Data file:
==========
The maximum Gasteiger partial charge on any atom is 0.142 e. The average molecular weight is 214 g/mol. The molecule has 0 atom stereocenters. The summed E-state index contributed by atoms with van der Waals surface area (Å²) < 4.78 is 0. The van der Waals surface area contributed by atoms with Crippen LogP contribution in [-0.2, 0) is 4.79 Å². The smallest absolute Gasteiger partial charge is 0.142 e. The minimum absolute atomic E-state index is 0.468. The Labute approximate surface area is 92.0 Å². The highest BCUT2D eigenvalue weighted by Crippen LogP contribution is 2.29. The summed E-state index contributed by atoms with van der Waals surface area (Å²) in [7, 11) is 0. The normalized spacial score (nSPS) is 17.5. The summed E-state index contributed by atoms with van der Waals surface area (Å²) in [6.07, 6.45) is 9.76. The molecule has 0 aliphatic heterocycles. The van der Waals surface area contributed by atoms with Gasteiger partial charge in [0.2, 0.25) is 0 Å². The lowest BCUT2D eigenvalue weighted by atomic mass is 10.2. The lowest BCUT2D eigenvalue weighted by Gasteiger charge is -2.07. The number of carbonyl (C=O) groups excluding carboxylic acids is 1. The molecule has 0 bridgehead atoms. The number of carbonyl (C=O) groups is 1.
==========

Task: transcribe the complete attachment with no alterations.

The maximum Gasteiger partial charge on any atom is 0.142 e. The average molecular weight is 214 g/mol. The molecule has 0 atom stereocenters. The summed E-state index contributed by atoms with van der Waals surface area (Å²) < 4.78 is 0. The van der Waals surface area contributed by atoms with Crippen LogP contribution in [-0.2, 0) is 4.79 Å². The smallest absolute Gasteiger partial charge is 0.142 e. The minimum absolute atomic E-state index is 0.468. The Labute approximate surface area is 92.0 Å². The highest BCUT2D eigenvalue weighted by Crippen LogP contribution is 2.29. The summed E-state index contributed by atoms with van der Waals surface area (Å²) in [7, 11) is 0. The normalized spacial score (nSPS) is 17.5. The summed E-state index contributed by atoms with van der Waals surface area (Å²) in [6.07, 6.45) is 9.76. The molecule has 0 aliphatic heterocycles. The van der Waals surface area contributed by atoms with Gasteiger partial charge in [0.2, 0.25) is 0 Å². The lowest BCUT2D eigenvalue weighted by atomic mass is 10.2. The lowest BCUT2D eigenvalue weighted by Gasteiger charge is -2.07. The number of carbonyl (C=O) groups excluding carboxylic acids is 1. The molecule has 0 bridgehead atoms. The number of carbonyl (C=O) groups is 1.